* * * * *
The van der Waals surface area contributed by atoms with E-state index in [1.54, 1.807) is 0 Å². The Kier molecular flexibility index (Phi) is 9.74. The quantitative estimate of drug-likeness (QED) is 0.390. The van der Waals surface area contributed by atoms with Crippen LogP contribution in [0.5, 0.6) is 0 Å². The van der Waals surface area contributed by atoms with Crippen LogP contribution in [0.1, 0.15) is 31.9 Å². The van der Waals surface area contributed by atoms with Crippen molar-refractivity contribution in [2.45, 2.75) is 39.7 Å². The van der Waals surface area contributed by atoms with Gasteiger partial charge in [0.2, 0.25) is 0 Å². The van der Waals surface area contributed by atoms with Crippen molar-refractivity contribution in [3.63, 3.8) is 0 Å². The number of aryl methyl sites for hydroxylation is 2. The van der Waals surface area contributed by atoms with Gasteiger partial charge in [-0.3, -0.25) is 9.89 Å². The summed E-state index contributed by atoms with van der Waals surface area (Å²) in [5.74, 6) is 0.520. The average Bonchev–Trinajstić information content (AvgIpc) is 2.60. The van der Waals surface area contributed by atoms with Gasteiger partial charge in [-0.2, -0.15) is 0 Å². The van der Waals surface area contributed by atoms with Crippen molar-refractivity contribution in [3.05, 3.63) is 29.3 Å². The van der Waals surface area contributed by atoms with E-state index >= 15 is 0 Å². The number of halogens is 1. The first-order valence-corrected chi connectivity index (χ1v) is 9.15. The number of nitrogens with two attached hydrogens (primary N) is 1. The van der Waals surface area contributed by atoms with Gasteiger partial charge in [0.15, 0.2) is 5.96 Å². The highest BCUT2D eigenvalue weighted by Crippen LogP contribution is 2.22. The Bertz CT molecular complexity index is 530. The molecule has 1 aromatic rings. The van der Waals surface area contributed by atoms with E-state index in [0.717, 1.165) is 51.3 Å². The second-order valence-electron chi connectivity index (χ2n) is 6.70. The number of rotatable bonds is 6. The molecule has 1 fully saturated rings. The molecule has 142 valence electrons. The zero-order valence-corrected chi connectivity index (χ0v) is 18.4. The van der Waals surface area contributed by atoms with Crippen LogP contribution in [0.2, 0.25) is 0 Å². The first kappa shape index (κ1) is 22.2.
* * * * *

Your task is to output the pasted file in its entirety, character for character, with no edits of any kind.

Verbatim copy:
The van der Waals surface area contributed by atoms with E-state index in [1.54, 1.807) is 0 Å². The Kier molecular flexibility index (Phi) is 9.74. The quantitative estimate of drug-likeness (QED) is 0.390. The van der Waals surface area contributed by atoms with Crippen LogP contribution in [0.5, 0.6) is 0 Å². The van der Waals surface area contributed by atoms with Crippen LogP contribution in [0.1, 0.15) is 31.9 Å². The van der Waals surface area contributed by atoms with Crippen molar-refractivity contribution in [2.45, 2.75) is 39.7 Å². The van der Waals surface area contributed by atoms with Gasteiger partial charge in [0.2, 0.25) is 0 Å². The van der Waals surface area contributed by atoms with Crippen molar-refractivity contribution in [3.63, 3.8) is 0 Å². The number of aryl methyl sites for hydroxylation is 2. The van der Waals surface area contributed by atoms with Gasteiger partial charge in [-0.3, -0.25) is 9.89 Å². The summed E-state index contributed by atoms with van der Waals surface area (Å²) in [5.74, 6) is 0.520. The average Bonchev–Trinajstić information content (AvgIpc) is 2.60. The van der Waals surface area contributed by atoms with Gasteiger partial charge in [-0.2, -0.15) is 0 Å². The van der Waals surface area contributed by atoms with Crippen molar-refractivity contribution in [3.05, 3.63) is 29.3 Å². The van der Waals surface area contributed by atoms with E-state index >= 15 is 0 Å². The number of halogens is 1. The first-order valence-corrected chi connectivity index (χ1v) is 9.15. The number of nitrogens with two attached hydrogens (primary N) is 1. The van der Waals surface area contributed by atoms with Gasteiger partial charge in [0.15, 0.2) is 5.96 Å². The highest BCUT2D eigenvalue weighted by Crippen LogP contribution is 2.22. The Bertz CT molecular complexity index is 530. The molecule has 1 aromatic rings. The van der Waals surface area contributed by atoms with E-state index in [0.717, 1.165) is 51.3 Å². The second-order valence-electron chi connectivity index (χ2n) is 6.70. The number of rotatable bonds is 6. The molecule has 1 fully saturated rings. The molecule has 142 valence electrons. The zero-order valence-corrected chi connectivity index (χ0v) is 18.4. The van der Waals surface area contributed by atoms with Crippen LogP contribution in [0.2, 0.25) is 0 Å². The first kappa shape index (κ1) is 22.2.